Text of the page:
History & Culture

More than a thousand ex- poachers turned Rwandan culture keepers

Over thousand ex-poachers have been persuaded to put down their weapons and support efforts to protect endangered mountain gorillas in the Volcanoes National Park and promoting Rwanda traditional values which is now contributing to theirs and their family welfare.

Thwarting poaching seems complicated when beneficiaries are not directed to other productive field to survive, the reason for Rwandan conservationist Edwin Sabuhoro created a flourishing cultural village visited by tourists from all over the world.

Ibyiwacu Cultural Village, created in 2016, considered as the heartbeat of the country in terms of culture as many tourists still prefer the place to learn Rwandan traditional manners which are mostly operated by former poaching communities.

Kazinka Isaac at Bwiza.com

Kazinka Isaac had been poaching more than three decades

Kazinka Isaac, 58, a former poaching who once considered a carnivore for his initiative of hunting and eating hunted wild animals; said his early miserable life turned well after spending nine years in the cultural village.

“Since 1970 I had been a wealthy poacher, my job was hunting for meat and honey. We were once gathered (as poachers) and told to quit poaching, we were more than 3,000 the then and current poachers…, Now we are monthly paid Rwf 30,000 minimum and sometimes we get tips when tourists appreciates our job.”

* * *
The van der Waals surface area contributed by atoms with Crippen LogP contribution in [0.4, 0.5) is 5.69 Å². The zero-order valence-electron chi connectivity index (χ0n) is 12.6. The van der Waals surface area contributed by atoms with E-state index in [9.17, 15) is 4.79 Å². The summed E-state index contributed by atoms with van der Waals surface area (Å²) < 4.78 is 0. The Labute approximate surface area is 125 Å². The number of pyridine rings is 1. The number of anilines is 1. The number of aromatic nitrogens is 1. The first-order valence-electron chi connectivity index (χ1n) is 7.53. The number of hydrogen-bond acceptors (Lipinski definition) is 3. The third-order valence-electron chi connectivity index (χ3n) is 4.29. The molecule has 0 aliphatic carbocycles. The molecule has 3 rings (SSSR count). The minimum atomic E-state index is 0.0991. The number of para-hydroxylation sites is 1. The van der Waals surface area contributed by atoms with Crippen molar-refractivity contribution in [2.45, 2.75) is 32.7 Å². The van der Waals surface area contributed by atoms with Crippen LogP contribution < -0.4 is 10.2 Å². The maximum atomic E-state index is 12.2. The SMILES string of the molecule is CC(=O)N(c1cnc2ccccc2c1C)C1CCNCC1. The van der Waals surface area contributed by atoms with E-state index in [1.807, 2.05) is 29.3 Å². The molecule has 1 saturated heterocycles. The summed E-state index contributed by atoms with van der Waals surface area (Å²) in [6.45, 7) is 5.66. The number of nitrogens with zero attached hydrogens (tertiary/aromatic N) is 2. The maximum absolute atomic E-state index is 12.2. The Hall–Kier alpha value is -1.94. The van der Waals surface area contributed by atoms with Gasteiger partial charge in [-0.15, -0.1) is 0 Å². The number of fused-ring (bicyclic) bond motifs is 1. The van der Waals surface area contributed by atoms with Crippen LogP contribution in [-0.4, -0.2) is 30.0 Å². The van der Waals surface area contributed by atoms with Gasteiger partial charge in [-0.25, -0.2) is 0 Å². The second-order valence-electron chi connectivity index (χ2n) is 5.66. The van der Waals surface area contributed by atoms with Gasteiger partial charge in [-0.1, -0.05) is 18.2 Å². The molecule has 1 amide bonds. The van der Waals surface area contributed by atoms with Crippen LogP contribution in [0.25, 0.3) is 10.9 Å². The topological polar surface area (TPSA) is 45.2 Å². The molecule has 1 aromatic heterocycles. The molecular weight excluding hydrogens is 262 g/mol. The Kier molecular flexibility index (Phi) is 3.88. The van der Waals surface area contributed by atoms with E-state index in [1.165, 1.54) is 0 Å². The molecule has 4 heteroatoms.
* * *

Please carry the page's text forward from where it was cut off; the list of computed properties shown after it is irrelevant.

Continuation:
Havugimana Jean Boco who is in charge of guiding tourists in Ibyiwacu Cultural Village commends the effort to initiates such profitable centre for both tourism and citizens welfare as the way for paving a sustainable development based on tourism as the Volcanoes national Park was once ruined by poaching activities before the village initiated.

Havugimana Jean Bosco Bwiza.com

Havugimana Jean Bosco who guides tourists

While anti-poaching laws have helped in reducing the illegal wildlife trade, wildlife crime is still the largest direct threat to the future of many of the world’s most threatened animals.

After the genocide, the government of Rwanda started to invest in tourism and also to protect the parks and wildlife, mostly the mountain gorillas around the Virunga Mountains. They brought in staff and rangers to deter poachers and protect the gorillas.

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Theogene U @Bwiza.com

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